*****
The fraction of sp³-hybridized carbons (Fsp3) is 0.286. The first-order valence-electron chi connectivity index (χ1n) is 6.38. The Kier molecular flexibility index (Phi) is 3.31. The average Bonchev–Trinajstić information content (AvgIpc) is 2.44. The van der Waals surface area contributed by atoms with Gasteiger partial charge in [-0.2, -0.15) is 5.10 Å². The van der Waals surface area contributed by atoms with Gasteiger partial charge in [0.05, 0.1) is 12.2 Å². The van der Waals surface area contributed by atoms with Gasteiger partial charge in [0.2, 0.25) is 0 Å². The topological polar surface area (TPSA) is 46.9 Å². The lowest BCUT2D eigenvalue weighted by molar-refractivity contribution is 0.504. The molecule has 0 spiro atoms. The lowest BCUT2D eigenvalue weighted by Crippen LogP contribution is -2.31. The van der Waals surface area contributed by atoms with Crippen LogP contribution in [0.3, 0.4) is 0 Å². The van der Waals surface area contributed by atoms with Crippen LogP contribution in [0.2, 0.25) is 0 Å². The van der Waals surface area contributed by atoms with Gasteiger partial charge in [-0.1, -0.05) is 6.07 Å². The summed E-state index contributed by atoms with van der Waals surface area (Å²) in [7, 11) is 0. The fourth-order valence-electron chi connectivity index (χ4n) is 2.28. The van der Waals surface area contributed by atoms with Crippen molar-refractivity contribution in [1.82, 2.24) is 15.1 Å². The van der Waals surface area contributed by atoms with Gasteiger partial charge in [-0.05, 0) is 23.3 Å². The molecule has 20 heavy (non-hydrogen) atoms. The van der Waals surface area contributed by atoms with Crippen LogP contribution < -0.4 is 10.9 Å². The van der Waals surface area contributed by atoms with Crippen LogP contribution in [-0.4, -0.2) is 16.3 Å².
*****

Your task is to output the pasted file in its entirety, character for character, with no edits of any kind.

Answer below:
The fraction of sp³-hybridized carbons (Fsp3) is 0.286. The first-order valence-electron chi connectivity index (χ1n) is 6.38. The Kier molecular flexibility index (Phi) is 3.31. The average Bonchev–Trinajstić information content (AvgIpc) is 2.44. The van der Waals surface area contributed by atoms with Gasteiger partial charge in [-0.2, -0.15) is 5.10 Å². The van der Waals surface area contributed by atoms with Gasteiger partial charge in [0.05, 0.1) is 12.2 Å². The van der Waals surface area contributed by atoms with Gasteiger partial charge in [0.2, 0.25) is 0 Å². The topological polar surface area (TPSA) is 46.9 Å². The lowest BCUT2D eigenvalue weighted by molar-refractivity contribution is 0.504. The molecule has 0 spiro atoms. The lowest BCUT2D eigenvalue weighted by Crippen LogP contribution is -2.31. The van der Waals surface area contributed by atoms with Crippen LogP contribution in [0.3, 0.4) is 0 Å². The van der Waals surface area contributed by atoms with Crippen LogP contribution in [0.2, 0.25) is 0 Å². The van der Waals surface area contributed by atoms with Gasteiger partial charge in [-0.1, -0.05) is 6.07 Å². The summed E-state index contributed by atoms with van der Waals surface area (Å²) in [7, 11) is 0. The fourth-order valence-electron chi connectivity index (χ4n) is 2.28. The van der Waals surface area contributed by atoms with Crippen molar-refractivity contribution in [1.82, 2.24) is 15.1 Å². The van der Waals surface area contributed by atoms with Gasteiger partial charge in [-0.05, 0) is 23.3 Å². The molecule has 20 heavy (non-hydrogen) atoms. The van der Waals surface area contributed by atoms with Crippen LogP contribution < -0.4 is 10.9 Å². The van der Waals surface area contributed by atoms with Crippen LogP contribution in [-0.4, -0.2) is 16.3 Å².